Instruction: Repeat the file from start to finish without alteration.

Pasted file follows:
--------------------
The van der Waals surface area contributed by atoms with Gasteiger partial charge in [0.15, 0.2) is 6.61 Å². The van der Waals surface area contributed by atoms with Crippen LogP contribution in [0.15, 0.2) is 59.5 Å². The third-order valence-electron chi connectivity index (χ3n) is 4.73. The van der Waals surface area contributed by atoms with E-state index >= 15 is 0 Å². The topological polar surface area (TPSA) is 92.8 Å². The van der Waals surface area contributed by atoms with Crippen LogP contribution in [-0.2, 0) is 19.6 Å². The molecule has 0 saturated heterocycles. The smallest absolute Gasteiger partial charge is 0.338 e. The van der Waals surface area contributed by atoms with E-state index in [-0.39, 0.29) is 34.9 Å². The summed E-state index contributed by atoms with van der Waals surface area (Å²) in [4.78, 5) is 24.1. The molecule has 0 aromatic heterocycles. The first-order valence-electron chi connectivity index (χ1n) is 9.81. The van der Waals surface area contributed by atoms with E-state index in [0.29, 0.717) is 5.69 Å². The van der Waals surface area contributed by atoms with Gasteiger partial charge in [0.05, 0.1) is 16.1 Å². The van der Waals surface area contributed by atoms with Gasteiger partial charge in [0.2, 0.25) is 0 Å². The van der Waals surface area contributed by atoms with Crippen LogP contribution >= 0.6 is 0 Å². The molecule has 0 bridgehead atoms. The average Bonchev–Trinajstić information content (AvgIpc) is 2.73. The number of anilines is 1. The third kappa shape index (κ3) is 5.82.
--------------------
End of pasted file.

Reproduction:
The van der Waals surface area contributed by atoms with Gasteiger partial charge in [0.15, 0.2) is 6.61 Å². The van der Waals surface area contributed by atoms with Crippen LogP contribution in [0.15, 0.2) is 59.5 Å². The third-order valence-electron chi connectivity index (χ3n) is 4.73. The van der Waals surface area contributed by atoms with E-state index >= 15 is 0 Å². The topological polar surface area (TPSA) is 92.8 Å². The van der Waals surface area contributed by atoms with Crippen LogP contribution in [-0.2, 0) is 19.6 Å². The molecule has 0 saturated heterocycles. The smallest absolute Gasteiger partial charge is 0.338 e. The van der Waals surface area contributed by atoms with E-state index in [-0.39, 0.29) is 34.9 Å². The summed E-state index contributed by atoms with van der Waals surface area (Å²) in [4.78, 5) is 24.1. The molecule has 0 aromatic heterocycles. The first-order valence-electron chi connectivity index (χ1n) is 9.81. The van der Waals surface area contributed by atoms with E-state index in [0.29, 0.717) is 5.69 Å². The van der Waals surface area contributed by atoms with Gasteiger partial charge in [0.05, 0.1) is 16.1 Å². The van der Waals surface area contributed by atoms with Gasteiger partial charge in [0.2, 0.25) is 0 Å². The van der Waals surface area contributed by atoms with Crippen LogP contribution >= 0.6 is 0 Å². The molecule has 0 bridgehead atoms. The average Bonchev–Trinajstić information content (AvgIpc) is 2.73. The number of anilines is 1. The third kappa shape index (κ3) is 5.82.